A transit warehouse is a type of logistics installation in which goods are stored temporarily and is only set up to receive and quickly dispatch products. These types of warehouses are generally used to carry goods over longer distances, normally, when the transportation between the origin and destination requires more than a day.
In this post, we define what constitutes a transit warehouse, detailing its characteristics and benefits, and we explain how it should be designed based on several real examples.
What’s a transit warehouse
To understand exactly what a transit warehouse is, we first need to examine the definition of a warehouse: a facility or structure that serves to deposit or store goods, products, or merchandise to be subsequently sold, used, or distributed.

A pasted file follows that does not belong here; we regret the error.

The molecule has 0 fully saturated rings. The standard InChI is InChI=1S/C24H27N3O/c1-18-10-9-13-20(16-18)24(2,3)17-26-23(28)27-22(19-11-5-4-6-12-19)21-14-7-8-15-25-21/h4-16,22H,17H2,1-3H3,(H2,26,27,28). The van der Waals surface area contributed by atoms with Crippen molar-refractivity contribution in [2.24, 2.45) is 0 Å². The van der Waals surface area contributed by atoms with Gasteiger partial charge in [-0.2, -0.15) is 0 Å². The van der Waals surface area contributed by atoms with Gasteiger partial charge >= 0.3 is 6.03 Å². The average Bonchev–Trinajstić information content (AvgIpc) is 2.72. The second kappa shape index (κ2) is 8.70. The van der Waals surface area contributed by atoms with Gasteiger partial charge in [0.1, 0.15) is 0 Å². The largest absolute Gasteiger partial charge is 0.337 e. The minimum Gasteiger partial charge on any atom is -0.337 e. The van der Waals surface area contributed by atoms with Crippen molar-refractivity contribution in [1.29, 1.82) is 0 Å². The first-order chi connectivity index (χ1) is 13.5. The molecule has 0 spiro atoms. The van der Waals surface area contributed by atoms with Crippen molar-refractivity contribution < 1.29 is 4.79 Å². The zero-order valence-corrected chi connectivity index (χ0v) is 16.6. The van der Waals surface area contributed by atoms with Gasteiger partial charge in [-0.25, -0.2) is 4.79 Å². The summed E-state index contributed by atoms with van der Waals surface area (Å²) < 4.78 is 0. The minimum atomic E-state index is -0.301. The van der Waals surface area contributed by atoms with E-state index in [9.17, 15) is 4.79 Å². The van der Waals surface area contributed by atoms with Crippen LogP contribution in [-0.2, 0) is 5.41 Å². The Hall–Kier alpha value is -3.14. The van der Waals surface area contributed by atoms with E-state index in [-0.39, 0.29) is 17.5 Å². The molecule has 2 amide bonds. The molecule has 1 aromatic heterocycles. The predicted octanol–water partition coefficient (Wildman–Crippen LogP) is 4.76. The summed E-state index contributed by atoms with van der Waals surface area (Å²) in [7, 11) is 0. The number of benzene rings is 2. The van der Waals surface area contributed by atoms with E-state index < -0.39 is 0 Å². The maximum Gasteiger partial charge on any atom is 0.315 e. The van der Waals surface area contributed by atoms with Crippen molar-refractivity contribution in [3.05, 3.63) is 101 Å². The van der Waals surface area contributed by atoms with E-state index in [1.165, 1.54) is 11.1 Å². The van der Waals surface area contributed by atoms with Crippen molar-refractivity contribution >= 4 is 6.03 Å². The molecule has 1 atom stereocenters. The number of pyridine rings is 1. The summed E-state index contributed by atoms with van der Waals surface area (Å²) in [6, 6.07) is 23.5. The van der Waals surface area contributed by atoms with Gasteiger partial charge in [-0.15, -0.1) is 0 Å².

In this sense, a transit warehouse is a facility configured to provide support to the main distribution network. So, what does this mean? The goods are stored provisionally until required in the next stage of the logistics process, for example, packaging or the final delivery to the customer. Transit warehouses are often strategically located between the main distribution centre and a regional facility or the end customer.
Functions and benefits of a transit warehouse
The main purpose of a transit warehouse is to temporarily store goods (known as transit stock or transit inventory) waiting to be dispatched to other company facilities or points of sale that it supports.
One of the most notable benefits of a transit warehouse is its low cost, generally speaking. As opposed to traditional storage facilities, a transit warehouse only stores merchandise; it doesn’t perform any other operations on the products. For that reason, sometimes the goods don’t even make it onto a rack. Thus, with such a high pallet turnover, the unit loads are left directly on the warehouse floor to carry out the receipt and dispatch operations.